Lies during bebate, but it wasn't Romney. Does reality matter to Obama supporters?
1. Obamacare’s $716 billion in Medicare cuts reduce benefits
Here’s what President Obama said about the $716 billion in Medicare cuts enacted within Obamacare: “$716 billion we were able to save from the Medicare program by no longer overpaying insurance companies by making sure that we weren’t overpaying providers. And using that money, we were actually able to lower prescription drug costs for seniors by an average of $600, and we were also able to make a—make a significant dent in providing them the kind of preventive care that will ultimately save money throughout the system.”
Um, no. As I discussed on Tuesday, the “donut hole” closure imposed by Obamacare only affects 6 percent of seniors. Furthermore, Obamacare’s new spending on prescription drugs and preventive care is offset by a far greater amount of cuts. The cuts outweigh the new spending by a ratio of fifteen to one.
Romney hit that point. “That’s $1 for every $15 you’ve cut. They’re smart enough to know that’s not a good trade. I want to take that $716 billion you’ve cut and put it back into Medicare. By the way, we can include a prescription program if we need to improve it. But the idea of cutting $716 billion from Medicare to be able to balance the additional cost of Obamacare is, in my opinion, a mistake
2. Romney’s Medicare plan doesn’t expose seniors to higher costs
President Obama tried, once again, to mislead voters about Romney’s Medicare plan. “The idea, which was originally presented by Congressman Ryan, your running mate, is that we would give a voucher to seniors and they could go out in the private marketplace and buy their own health insurance. The problem is that because the voucher wouldn’t necessarily keep up with health care inflation, it was estimated that this would cost the average senior about $6,000 a year.”That’s an improvement from what Obama has said on the campaign trail, when he has claimed that Romney’s plan would cost seniors $6,000 a year. Indeed, Obama anticipated that he would get push-back on this point: “Now, in fairness,” he said, “what Governor Romney has now said is he’ll maintain traditional Medicare alongside it. But there’s still a problem, because what happens is, those insurance companies are pretty clever at figuring out who are the younger and healthier seniors. They recruit them, leaving the older, sicker seniors in Medicare. And every health care economist that looks at it says, over time, what’ll happen is the traditional Medicare system will collapse.”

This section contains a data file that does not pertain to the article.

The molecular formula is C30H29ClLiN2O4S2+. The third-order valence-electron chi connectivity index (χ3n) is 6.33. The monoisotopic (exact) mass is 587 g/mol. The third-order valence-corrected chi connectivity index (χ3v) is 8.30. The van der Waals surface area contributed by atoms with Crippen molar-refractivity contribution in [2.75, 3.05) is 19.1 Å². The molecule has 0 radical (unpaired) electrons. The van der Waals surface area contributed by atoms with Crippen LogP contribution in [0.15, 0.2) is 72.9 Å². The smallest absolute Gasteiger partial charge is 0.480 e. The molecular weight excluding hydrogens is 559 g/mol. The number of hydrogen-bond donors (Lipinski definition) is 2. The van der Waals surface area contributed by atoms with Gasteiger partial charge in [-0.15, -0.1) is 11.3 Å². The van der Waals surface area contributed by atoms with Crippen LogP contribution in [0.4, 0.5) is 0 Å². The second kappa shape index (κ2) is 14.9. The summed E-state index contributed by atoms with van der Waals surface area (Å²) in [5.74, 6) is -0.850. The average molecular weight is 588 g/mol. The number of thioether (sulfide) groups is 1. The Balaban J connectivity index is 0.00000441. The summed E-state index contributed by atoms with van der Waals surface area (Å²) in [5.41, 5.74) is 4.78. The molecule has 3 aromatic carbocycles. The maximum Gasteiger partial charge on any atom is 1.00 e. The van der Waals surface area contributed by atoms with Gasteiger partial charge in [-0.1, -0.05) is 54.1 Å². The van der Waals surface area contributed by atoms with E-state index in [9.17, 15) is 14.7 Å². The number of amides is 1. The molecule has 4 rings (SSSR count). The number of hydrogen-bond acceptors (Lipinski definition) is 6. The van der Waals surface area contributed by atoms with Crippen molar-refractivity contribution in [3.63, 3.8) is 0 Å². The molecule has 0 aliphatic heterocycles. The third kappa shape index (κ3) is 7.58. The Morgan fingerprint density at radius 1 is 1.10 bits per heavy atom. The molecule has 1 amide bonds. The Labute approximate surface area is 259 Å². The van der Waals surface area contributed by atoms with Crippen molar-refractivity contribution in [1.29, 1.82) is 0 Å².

No. That isn’t what “every health care economist” has said. Democrat-aligned health economists who support the President, like David Cutler, have argued that Romney’s plan would incentivize insurers to cherry-pick healthier seniors. But right-of-center economists, such as James Capretta, Steve Parente, and Douglas Holtz-Eakin, disagree.